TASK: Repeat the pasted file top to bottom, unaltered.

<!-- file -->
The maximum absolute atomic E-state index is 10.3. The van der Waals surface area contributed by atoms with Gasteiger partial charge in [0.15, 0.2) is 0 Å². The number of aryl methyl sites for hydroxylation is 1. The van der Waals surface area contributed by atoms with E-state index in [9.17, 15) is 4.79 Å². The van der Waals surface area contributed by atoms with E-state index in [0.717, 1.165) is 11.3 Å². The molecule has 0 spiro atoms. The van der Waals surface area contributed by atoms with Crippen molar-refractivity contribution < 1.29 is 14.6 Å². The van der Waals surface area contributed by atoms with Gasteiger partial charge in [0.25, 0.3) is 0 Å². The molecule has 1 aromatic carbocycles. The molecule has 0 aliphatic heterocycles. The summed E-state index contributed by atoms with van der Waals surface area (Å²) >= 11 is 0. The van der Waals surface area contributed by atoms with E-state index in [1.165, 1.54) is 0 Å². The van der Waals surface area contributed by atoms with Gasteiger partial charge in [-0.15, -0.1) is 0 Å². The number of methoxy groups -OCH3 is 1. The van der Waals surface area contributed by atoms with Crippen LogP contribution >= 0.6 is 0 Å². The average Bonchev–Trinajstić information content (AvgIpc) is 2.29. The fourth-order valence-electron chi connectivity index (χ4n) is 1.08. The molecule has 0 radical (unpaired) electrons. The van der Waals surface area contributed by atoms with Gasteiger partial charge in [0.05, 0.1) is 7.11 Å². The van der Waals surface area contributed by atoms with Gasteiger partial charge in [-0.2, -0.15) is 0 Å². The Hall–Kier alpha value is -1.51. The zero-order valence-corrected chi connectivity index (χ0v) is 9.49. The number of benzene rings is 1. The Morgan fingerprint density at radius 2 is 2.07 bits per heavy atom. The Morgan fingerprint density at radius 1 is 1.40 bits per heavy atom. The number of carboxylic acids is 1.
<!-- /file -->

The maximum absolute atomic E-state index is 10.3. The van der Waals surface area contributed by atoms with Gasteiger partial charge in [0.15, 0.2) is 0 Å². The number of aryl methyl sites for hydroxylation is 1. The van der Waals surface area contributed by atoms with E-state index in [9.17, 15) is 4.79 Å². The van der Waals surface area contributed by atoms with E-state index in [0.717, 1.165) is 11.3 Å². The molecule has 0 spiro atoms. The van der Waals surface area contributed by atoms with Crippen molar-refractivity contribution < 1.29 is 14.6 Å². The van der Waals surface area contributed by atoms with Gasteiger partial charge in [0.25, 0.3) is 0 Å². The molecule has 1 aromatic carbocycles. The molecule has 0 aliphatic heterocycles. The summed E-state index contributed by atoms with van der Waals surface area (Å²) >= 11 is 0. The van der Waals surface area contributed by atoms with E-state index in [1.165, 1.54) is 0 Å². The van der Waals surface area contributed by atoms with Gasteiger partial charge in [-0.15, -0.1) is 0 Å². The number of methoxy groups -OCH3 is 1. The van der Waals surface area contributed by atoms with Crippen LogP contribution >= 0.6 is 0 Å². The average Bonchev–Trinajstić information content (AvgIpc) is 2.29. The fourth-order valence-electron chi connectivity index (χ4n) is 1.08. The molecule has 0 radical (unpaired) electrons. The van der Waals surface area contributed by atoms with Gasteiger partial charge in [0.05, 0.1) is 7.11 Å². The van der Waals surface area contributed by atoms with Gasteiger partial charge in [-0.2, -0.15) is 0 Å². The Hall–Kier alpha value is -1.51. The zero-order valence-corrected chi connectivity index (χ0v) is 9.49. The number of benzene rings is 1. The Morgan fingerprint density at radius 2 is 2.07 bits per heavy atom. The Morgan fingerprint density at radius 1 is 1.40 bits per heavy atom. The number of carboxylic acids is 1.